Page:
If you’re a movie buff, you may remember a 1991 low budget number called “Hot Shots”. It starred Charlie Sheen and was a parody of the hit movie “Top Gun” and the Rambo movies.

There’s a scene in the movie where an officer and a general are standing over a mockup of an enemy military installation. The officer proceeds to explain the mock-up to the General, played by Lloyd Bridges, in rapid fire fashion using every possible military acronym and expression known to humankind. Upon completion of the explanation, the General looked at the officer and said: “I don’t have a frigging clue what you just said!”

When I saw this scene, it immediately reminded me of one of the first business meetings that I ever attended. It seemed as though every second word used in that meeting was either an acronym or some strange business expression that I had never heard of before. I left the meeting feeling confused, frustrated and uniformed. I felt like I had to learn a new language to be able to communicate in these meetings.

If you’re like me and can’t understand half of what your colleagues are saying in meetings, take heart—you are not alone.

A survey of a thousand office workers in Britain was published by a firm of recruitment consultants called Office Angels. It reported that 66% of employees used unnecessary jargon terms, for the usual reasons of wanting to confuse opponents and seem superior. But 40% of those surveyed found it irritating and distracting, and 10% thought it made the most frequent users sound pretentious and untrustworthy.

This is nothing new or startling. But the list of buzz phrases that were reported as being at the same time most common and least understood was intriguing:

Low-hanging fruit, e-tailing, talk off-line, blue-sky idea, win-win situation, think outside the box, holistic approach, level playing field, sanity check, put to bed, whole nine yards, helicopter view, gap analysis, touch base, rain check, sing from the same hymn sheet, finger in the air, get in bed with, big picture, benchmark, ballpark, ticks in all the right boxes, strategic fit, bread and butter, push-back.

Phrases like rain check, ballpark and touch base may be familiar with those who play the game of baseball, but could confuse others who don’t know anything about it. For example, a rain check is the name of vouchers given out by stores when special offers are in short supply.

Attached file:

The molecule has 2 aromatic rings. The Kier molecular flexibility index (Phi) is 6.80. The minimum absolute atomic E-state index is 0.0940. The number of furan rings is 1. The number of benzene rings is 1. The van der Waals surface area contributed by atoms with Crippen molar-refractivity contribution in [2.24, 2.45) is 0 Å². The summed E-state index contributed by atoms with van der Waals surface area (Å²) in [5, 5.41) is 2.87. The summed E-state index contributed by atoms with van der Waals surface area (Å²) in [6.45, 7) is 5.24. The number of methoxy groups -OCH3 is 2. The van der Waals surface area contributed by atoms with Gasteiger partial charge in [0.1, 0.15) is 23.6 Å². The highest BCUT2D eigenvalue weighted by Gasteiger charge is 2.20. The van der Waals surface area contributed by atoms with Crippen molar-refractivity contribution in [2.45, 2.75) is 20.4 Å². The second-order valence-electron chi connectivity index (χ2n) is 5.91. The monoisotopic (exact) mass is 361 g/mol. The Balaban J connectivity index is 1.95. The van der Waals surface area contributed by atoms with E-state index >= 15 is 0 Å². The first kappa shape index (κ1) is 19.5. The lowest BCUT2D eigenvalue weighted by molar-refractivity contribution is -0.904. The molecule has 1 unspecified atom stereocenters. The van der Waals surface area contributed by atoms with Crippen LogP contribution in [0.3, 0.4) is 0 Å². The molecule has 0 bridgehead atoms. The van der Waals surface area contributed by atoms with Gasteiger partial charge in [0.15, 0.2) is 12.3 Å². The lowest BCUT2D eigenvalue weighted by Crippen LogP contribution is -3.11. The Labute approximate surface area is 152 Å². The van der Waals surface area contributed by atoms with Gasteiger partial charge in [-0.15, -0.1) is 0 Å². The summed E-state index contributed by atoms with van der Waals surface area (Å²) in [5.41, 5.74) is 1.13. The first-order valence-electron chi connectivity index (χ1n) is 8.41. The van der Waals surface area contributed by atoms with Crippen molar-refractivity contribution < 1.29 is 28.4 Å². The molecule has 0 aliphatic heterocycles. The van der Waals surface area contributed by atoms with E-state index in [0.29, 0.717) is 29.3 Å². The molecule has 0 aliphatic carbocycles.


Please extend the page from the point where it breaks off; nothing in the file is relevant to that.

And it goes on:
Some terms are odd and would stop almost anybody for a moment—low-hanging fruit, for a target that’s easy to reach, helicopter view, for an overview, and gap analysis, for assessing untapped opportunities. But several—such as level playing field, benchmark, and blue-sky—have been a part of the English language for many years. What’s confusing people is the context that they are used in. For example, we associate blue-sky with the great outdoors, not with creative brainstorming or thinking. Jargon is all right in its place. But what’s happening in today’s business world is that we’re getting bombarded with it from all directions and with greater frequency.

It’s clear from the survey, and from my personal experience, that people are confused by it and don’t understand it. The result is that interpersonal and corporate communications are breaking down at an alarmingly high rate and it’s having a negative impact on productivity and efficiency levels.

This is a good enough reason for sticking to plain simple English. Say what you mean in clear, concise terms. Keep it simple. Sometimes, less is best. When speaking and writing, use this approach. You don’t need to impress people with your expansive vocabulary or command of corporate terminology.

If we do this, we can change the business world one word at a time and make it a much better place to work in.